Another way that we're keeping everyone safe during this troubling time is by encouraging our staff travel in separate vehicles. There have been occasions where this isn't possible, but we've got a make-shift solution for that scenario too! You may have seen the plastic screens being used to separate office desks - well we've retrofitted similar plastic screens in our vans to separate the front and back sections.
Don't worry, we've given them walkie-talkies so they can still chat and keep each other company on longer journeys. Keeping our staff physically separated on journeys is just another way that we're implementing safe COVID-19 practices while we work.
Now you know what we're doing to keep operating safely - why not enquire about some of our specialist services? Spring is almost here, so now's a great time to thinking about your lawn care for 2021.
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Slugs and snails appear in our gardens all the time - there's just no stopping them! While they may look like harmless, slimy little creatures, they can actually do quite a bit of damage to your lawn if they're left to roam freely.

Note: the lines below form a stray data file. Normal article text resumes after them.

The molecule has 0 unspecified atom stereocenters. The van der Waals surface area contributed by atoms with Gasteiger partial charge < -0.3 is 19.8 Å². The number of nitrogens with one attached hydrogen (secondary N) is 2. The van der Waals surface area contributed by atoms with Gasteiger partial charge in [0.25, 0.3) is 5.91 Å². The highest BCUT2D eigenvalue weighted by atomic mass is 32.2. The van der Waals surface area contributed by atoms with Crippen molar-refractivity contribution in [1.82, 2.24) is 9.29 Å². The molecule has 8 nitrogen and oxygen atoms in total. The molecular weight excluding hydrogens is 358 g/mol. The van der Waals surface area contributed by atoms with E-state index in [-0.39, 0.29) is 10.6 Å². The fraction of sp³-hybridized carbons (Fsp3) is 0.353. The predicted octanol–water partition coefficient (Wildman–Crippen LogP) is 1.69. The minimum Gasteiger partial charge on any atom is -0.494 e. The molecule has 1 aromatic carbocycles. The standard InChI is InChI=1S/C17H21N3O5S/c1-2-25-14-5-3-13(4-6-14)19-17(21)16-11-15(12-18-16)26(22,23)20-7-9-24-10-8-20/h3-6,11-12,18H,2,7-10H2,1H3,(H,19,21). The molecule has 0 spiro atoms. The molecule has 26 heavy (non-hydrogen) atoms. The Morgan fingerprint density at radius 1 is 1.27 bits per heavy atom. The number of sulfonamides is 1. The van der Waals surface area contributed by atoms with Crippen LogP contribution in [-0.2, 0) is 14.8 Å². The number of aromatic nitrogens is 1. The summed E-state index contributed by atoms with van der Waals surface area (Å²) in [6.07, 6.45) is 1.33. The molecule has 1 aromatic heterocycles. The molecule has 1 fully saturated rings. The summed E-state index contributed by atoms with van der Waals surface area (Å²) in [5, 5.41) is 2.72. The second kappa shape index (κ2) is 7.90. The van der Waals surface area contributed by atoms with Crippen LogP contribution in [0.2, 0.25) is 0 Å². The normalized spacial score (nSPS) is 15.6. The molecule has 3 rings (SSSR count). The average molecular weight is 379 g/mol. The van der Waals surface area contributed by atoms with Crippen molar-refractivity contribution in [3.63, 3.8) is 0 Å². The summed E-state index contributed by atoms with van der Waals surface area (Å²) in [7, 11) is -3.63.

Slugs and snails both feed on a combination of dead and living plant matter. Your new lawn shoots are a particularly delicious snack, so it's important that you get them under control if you see a sudden influx.
More often than not, slugs and snails appear during the wetter months because they favour moist conditions. As you can imagine a healthy damp lawn in the springtime is a garden of Eden for slugs and snails.
Dealing with slugs and snails in your lawn
Getting rid of slugs and snails by hand
A lot of gardeners will advise you to tackle slug and snail problems by hand. This involves picking each slug and snail up and moving it off your lawn. Of course, this method is very time-consuming (especially if you have a bigger lawn) and slugs and snails often find their way back anyway.
The melon method
There are some natural remedies you can use to deter slugs and snails from setting up camp on your lawn. The first method is to take a slice of melon with the rind and place it on your lawn. The sweet flesh of the melon will attract the slugs and snails. Once they're all grouped together you can move them all in one go, saving you precious time.